For the last several years, I have made mixed-media work, paintings, and sculpture using the image of a rabbit. The rabbit was a persona, a substitution for the self; a vehicle to extract emotions that had been buried deep. I intuitively sketched or sculpted the rabbit and then created an environment to place it within a space. In the beginning, these inhabited spaces were only layers of color, but soon they became rooms, and eventually evolved into landscapes.
As these environments developed into important elements in my work, I decided to revisit the spaces of my childhood. Whereas intuitive drawing had been a tool to extract buried emotions, photographs became a way to extract hazy or buried experiences. My oil-on-canvas paintings utilize photographic sources as symbols of a particular memory, rather than a visual record of a moment in time. While I begin by making a straightforward copy, as I work I alter or enhance the image to portray the psychological content of the memory, to either honor its existence or take away its power. By symbolically painting the emotions connected to my memories, I hope to trigger a response from the viewer, and establish a connection between my experience and theirs.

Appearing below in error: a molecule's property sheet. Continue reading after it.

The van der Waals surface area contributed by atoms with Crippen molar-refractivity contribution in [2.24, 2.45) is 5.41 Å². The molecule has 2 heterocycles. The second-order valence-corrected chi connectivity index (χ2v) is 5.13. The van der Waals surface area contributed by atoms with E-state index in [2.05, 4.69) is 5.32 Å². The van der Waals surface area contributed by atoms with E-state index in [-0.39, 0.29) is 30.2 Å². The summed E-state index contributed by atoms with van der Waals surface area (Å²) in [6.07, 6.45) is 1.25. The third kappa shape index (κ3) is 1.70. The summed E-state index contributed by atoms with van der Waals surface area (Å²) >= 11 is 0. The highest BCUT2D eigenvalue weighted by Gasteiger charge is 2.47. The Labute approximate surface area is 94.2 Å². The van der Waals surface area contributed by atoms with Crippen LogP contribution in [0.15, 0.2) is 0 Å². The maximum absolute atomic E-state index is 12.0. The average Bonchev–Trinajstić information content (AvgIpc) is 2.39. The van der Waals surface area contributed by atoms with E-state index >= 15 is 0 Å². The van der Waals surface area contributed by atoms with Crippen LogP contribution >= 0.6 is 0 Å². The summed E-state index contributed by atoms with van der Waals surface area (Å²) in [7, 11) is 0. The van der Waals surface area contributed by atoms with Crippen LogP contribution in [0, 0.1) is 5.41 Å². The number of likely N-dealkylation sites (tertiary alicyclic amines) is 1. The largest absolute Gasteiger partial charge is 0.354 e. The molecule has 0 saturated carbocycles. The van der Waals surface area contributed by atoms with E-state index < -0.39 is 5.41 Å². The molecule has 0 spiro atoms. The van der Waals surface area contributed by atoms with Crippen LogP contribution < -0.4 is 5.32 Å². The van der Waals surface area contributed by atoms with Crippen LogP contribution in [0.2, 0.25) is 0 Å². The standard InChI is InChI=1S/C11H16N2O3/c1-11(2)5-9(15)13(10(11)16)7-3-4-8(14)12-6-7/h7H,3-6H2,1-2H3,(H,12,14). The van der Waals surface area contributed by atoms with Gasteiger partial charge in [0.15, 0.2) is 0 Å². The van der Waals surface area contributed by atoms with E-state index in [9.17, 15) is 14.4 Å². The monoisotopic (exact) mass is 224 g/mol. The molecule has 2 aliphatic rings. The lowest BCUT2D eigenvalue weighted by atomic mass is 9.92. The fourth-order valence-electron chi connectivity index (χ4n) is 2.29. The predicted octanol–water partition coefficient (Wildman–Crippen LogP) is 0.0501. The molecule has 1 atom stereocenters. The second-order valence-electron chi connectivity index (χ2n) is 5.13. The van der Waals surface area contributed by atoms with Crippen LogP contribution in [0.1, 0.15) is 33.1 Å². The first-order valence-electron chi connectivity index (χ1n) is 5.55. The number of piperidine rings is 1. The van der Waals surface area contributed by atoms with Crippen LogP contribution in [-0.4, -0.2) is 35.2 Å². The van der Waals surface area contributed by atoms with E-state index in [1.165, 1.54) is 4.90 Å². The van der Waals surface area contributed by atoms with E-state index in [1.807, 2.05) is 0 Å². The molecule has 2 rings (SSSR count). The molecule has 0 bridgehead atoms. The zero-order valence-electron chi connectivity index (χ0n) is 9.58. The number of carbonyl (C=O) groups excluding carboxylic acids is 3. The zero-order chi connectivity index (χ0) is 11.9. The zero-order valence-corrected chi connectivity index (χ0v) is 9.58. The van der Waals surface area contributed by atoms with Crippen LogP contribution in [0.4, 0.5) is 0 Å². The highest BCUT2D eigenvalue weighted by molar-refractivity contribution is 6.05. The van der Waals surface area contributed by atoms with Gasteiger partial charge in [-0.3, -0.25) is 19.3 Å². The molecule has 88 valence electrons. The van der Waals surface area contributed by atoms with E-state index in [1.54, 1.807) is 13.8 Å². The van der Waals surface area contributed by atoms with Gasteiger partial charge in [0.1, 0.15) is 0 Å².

Inspired by museum and specimen collections, my current mixed media sculpture installations are exercises in making, collecting, and sheltering precious objects. What these objects are or what they represent is not always clear, allowing the viewer to make their own interpretations.
Utilizing photographic sources as a springboard, my current colored pencil drawings combine found images to create narratives which look back to Japanese Wood Block prints and the propaganda posters of WW2. Inspired by Radical Feminists such as John Stoltenberg and his ideas on manhood, pornography, and war, I hope to open doors for conversations about the relationships between misogyny and war.